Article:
December 4, 2012
On Thursday, November 29th, we told you that the Senate had voted to include the Recalcitrant Cancer Research Act, formerly the Pancreatic Cancer Research & Education Act, as part of the National Defense Authorization Act, but that we still had a few steps to go to get the bill passed into law. We are happy to report that another milestone has been achieved today as the Senate has passed the National Defense Authorization Act with the Recalcitrant Cancer Research Act attached. It’s not law yet – we have a few more steps to go – but the finish line is clearly in sight!
How did we get here? As many of you know, the Recalcitrant Cancer Research Act was “hotlined” in the Senate in September after the House passed it. This means that the bill would pass the Senate without a floor vote unless a Senator puts a hold on the bill. Senators can issue holds for a variety of reasons and, unfortunately, one was placed on the bill. We worked closely with the bill sponsors who worked tirelessly over the last two months on a member-to-member strategy to release the hold, but were not able to get around this obstacle.
When it became clear that we needed to find another path to passage, the lead Senate sponsor, Senator Whitehouse, identified the National Defense Authorization Act as a potential vehicle for the bill. It took a lot of “behind the scenes” work, but ultimately Senate Leadership agreed to let the Recalcitrant Cancer Research Act be considered as an amendment to the Defense bill. Just to give you an idea of how fluid things have been, we received the final word that the amendment was going to come up for a vote on the Senate floor approximately fifteen minutes before the vote.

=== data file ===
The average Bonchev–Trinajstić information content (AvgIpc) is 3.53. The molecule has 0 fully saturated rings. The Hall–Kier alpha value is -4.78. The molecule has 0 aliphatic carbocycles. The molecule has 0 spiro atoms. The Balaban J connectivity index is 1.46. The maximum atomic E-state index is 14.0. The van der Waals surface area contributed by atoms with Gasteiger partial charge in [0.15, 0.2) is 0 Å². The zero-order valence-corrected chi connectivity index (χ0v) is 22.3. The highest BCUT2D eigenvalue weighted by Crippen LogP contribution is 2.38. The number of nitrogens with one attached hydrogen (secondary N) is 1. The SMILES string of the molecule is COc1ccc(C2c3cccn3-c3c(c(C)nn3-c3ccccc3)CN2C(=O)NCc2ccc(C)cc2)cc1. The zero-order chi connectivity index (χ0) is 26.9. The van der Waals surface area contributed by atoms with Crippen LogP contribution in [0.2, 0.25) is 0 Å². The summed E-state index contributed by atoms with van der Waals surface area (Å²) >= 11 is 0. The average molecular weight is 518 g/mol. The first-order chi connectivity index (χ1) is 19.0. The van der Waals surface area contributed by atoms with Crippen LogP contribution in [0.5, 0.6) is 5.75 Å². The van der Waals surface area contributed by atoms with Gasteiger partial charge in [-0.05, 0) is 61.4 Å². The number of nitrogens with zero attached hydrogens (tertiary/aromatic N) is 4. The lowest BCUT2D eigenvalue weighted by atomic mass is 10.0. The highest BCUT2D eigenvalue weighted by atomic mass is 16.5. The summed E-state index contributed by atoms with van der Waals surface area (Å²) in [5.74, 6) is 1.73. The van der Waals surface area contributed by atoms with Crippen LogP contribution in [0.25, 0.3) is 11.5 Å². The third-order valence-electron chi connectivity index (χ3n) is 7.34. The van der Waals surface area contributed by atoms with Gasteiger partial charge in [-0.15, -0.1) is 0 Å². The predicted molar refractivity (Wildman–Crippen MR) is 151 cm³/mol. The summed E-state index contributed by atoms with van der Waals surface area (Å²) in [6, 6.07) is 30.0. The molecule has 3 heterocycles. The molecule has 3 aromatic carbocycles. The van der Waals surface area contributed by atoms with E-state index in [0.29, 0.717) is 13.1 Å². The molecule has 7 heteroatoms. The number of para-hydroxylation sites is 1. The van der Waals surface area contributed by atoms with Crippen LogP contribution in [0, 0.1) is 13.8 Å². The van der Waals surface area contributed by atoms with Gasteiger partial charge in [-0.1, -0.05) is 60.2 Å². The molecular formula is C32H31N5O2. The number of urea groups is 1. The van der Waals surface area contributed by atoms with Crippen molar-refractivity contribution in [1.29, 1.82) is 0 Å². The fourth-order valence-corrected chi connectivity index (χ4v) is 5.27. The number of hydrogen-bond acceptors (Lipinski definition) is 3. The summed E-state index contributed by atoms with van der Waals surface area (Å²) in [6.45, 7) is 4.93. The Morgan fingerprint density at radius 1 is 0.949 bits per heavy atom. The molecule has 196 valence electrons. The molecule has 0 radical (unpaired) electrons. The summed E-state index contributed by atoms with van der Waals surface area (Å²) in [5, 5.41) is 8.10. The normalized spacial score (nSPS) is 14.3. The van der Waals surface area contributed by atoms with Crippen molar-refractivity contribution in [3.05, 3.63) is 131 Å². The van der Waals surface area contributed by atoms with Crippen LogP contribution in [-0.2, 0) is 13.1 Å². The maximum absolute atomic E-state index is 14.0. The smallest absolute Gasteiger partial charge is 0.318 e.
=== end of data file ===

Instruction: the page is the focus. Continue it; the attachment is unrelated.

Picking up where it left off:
So, what does this mean? Is the Recalcitrant Cancer Research Act now headed to the President for signature? Senate approval of the National Defense Authorization Act is a very important milestone, but we still have some steps ahead of us. The House passed the National Defense Authorization Act in May, so delegates from the House and Senate will meet to iron out the differences between the two bills. Since the Recalcitrant Cancer Research Act was not in the House version of the Defense bill, it will be discussed. However, at this point, we do not have any reason to expect that there will be a problem getting the Recalcitrant Cancer Research Act included in the final Defense bill. The House and Senate will each vote on the compromised version of the Defense bill, and then the final bill will be sent to the President to sign. The President has indicated that he has some concerns about the underlying Defense bill, but the general consensus is that these concerns will be ironed out and the bill, including the Recalcitrant Cancer Research Act, will ultimately pass